Sunday, September 28, 2008


Today was one of those most perfect of days in New Mexico. The sun was warm, the wind crisp, the sky a stunning blue and small white puffy clouds drifted slowly by. To make it that much more perfect, we had a wonderful brunch with our friends, Vanessa and Kristine. The four of us enjoyed very good wine, pizza heavy with tasty toppings and a peach cobbler that none of us could keep our hands off! While the pizza was baking, we sat out on the porch and enjoyed the view and the cool breeze. We do have indoor plumbing so I am not quite sure what Roy is indicating!

Here we are all worshiping that peach cobbler. So, dear friends, I will share the recipe with you. It is truly wonderful!

Peach Cobbler

1/2 cup unsalted butter, melted

1 cup flour

2 cups sugar

3 teaspoons baking powder

pinch of salt

1 cup milk

4 cups peeled, pitted and thinly sliced fresh peaches

1 tablespoon fresh lemon juice

several dashes of cinnamon or nutmeg

Preheat oven to 375 degrees.

Pour the melted butter into a 13 by 9 by 2 baking dish.

In a medium bowl, combine flour, , 1 cup of the sugar, the baking powder and the salt and mix well. Stir in the milk, mixing until just combined. Pour this batter over the butter but do not stir them together.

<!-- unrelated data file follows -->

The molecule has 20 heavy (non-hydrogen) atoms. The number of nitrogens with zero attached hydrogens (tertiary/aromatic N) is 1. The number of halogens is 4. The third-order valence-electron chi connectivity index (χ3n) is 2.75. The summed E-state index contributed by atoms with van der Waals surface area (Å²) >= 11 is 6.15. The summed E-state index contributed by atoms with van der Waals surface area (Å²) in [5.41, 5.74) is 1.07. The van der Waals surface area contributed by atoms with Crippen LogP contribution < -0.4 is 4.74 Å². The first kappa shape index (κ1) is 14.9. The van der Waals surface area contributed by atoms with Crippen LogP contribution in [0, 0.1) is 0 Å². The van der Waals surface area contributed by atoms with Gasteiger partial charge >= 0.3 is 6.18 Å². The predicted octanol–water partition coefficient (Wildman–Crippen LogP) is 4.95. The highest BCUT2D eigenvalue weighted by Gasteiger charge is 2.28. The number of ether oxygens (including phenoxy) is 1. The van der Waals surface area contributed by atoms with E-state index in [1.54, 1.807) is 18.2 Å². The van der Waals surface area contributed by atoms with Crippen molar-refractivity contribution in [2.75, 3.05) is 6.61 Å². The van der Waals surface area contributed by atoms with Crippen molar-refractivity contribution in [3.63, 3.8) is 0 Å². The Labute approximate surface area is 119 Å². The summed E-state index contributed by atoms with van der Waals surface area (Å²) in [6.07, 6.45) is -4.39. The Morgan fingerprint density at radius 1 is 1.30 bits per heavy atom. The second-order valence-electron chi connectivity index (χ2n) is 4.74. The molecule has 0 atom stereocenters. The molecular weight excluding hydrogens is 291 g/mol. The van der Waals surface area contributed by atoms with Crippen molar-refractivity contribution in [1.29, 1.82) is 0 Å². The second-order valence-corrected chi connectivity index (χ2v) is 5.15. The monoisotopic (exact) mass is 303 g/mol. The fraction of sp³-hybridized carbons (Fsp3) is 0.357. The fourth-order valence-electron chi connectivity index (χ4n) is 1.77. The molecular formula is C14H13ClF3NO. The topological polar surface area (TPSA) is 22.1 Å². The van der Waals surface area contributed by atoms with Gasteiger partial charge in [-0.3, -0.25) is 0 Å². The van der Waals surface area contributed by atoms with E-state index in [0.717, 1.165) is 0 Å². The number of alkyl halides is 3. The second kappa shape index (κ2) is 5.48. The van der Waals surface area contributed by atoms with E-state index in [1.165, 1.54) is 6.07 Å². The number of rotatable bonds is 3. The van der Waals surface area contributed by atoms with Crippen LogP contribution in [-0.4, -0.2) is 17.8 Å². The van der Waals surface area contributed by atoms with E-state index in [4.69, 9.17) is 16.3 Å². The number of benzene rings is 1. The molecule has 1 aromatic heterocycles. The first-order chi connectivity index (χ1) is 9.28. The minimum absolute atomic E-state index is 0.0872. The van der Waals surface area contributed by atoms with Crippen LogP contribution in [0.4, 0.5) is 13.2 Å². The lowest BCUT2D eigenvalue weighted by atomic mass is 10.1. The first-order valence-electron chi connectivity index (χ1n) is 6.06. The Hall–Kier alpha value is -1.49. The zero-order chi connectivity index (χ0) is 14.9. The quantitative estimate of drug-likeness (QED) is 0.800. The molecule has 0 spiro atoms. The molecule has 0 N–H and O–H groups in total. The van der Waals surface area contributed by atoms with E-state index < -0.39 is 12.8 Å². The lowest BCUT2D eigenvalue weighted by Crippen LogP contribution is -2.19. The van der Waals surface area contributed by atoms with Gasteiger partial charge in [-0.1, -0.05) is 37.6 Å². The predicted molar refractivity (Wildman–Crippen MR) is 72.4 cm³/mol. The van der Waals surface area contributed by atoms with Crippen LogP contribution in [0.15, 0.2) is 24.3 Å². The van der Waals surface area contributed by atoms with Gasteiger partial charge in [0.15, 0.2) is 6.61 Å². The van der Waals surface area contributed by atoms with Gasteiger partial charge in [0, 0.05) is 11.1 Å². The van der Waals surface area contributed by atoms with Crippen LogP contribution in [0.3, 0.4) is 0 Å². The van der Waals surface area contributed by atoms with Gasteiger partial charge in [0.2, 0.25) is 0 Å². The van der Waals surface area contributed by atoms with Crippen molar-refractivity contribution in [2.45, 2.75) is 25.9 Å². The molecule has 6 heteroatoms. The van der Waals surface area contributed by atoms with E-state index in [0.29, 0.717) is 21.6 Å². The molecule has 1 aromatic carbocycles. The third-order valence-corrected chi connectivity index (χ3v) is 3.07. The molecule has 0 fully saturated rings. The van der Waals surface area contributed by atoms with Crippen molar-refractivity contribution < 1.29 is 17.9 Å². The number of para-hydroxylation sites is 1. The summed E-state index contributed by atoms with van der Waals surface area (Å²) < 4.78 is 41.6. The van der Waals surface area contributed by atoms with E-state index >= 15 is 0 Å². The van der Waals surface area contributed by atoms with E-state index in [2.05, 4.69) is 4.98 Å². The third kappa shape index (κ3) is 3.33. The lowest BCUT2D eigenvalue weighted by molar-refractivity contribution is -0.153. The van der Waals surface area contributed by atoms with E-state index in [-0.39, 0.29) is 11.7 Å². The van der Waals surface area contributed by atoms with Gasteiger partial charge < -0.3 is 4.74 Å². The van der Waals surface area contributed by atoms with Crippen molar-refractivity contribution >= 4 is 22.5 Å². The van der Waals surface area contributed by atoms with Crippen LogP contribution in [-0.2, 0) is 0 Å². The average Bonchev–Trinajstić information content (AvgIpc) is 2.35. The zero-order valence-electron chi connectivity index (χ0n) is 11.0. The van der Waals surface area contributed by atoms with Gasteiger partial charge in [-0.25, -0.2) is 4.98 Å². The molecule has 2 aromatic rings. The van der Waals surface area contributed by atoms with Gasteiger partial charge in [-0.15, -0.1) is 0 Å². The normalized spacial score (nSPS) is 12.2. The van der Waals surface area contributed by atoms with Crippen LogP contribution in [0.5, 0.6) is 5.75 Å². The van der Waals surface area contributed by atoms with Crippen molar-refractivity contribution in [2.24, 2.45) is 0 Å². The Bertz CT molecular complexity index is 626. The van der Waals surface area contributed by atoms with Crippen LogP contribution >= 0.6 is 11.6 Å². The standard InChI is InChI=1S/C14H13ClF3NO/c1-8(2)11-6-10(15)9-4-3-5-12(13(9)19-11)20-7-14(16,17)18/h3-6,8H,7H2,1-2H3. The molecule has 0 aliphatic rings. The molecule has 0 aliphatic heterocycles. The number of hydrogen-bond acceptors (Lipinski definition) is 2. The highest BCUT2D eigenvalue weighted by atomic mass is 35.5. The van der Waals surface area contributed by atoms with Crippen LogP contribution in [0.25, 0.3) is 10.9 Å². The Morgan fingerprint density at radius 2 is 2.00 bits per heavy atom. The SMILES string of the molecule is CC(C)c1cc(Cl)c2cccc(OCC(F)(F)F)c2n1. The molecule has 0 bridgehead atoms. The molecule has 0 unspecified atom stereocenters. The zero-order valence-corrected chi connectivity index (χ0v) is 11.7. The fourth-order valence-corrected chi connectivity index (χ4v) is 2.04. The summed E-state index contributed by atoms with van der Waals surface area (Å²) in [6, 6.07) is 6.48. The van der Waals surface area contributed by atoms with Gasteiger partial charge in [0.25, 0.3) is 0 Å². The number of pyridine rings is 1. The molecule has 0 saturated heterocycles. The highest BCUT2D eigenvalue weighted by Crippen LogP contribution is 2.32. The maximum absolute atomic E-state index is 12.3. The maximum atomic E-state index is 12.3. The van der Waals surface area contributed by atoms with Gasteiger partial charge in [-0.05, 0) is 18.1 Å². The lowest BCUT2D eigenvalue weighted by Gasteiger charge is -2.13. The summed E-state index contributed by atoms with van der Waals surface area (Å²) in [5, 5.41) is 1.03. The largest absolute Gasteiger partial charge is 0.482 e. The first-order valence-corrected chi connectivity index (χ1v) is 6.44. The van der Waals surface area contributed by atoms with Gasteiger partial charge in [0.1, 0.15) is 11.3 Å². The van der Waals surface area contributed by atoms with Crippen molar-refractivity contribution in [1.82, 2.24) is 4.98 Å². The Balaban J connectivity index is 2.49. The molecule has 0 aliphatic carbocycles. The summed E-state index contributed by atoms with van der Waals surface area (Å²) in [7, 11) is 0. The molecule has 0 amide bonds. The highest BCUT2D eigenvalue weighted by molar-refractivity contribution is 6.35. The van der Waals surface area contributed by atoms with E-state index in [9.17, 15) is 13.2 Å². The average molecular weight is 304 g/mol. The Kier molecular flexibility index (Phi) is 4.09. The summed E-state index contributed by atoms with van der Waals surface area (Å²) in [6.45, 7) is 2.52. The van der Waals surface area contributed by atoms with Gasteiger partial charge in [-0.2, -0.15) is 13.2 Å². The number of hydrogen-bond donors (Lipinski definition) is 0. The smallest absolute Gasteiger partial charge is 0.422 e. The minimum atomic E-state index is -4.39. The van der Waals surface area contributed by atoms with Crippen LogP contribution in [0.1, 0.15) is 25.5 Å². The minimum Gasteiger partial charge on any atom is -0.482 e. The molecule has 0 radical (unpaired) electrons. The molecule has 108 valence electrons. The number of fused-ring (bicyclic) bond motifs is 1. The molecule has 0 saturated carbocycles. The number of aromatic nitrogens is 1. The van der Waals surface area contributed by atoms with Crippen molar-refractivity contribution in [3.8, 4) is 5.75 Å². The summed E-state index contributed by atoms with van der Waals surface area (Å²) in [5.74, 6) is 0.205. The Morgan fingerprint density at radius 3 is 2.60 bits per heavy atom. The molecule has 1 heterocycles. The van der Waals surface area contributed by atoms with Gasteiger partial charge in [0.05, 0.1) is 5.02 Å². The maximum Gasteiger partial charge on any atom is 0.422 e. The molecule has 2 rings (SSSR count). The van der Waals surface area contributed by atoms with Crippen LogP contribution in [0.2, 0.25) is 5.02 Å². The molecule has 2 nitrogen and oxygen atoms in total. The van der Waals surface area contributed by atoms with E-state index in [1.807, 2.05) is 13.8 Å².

In a small sauce pan, combine the peaches, lemon juice and the remaining cup of sugar and bring to a boil over high heat, stirring constantly. Pour the peaches over the batter but do not stir them together. Sprinkle with cinnamon or nutmeg.

Bake in the preheated oven for 45 minutes or until the top is golden brown. Serve warm or cold.

(Try not to eat so much you feel ill)


Anonymous said...

Great to see real dishes and napkins! I get great napkins at thrift stores. If they get stained they make wonderful rags! Be kind to Pachamama.... (Mother Earth) as they say in Bolivia and Peru their word in the language of the Incas.

judemowris said...

I agree on the napkins. These were just a six pack of terry bar rags. When they get stained, I just buy more bar rags and the stained ones make great cleaning rags.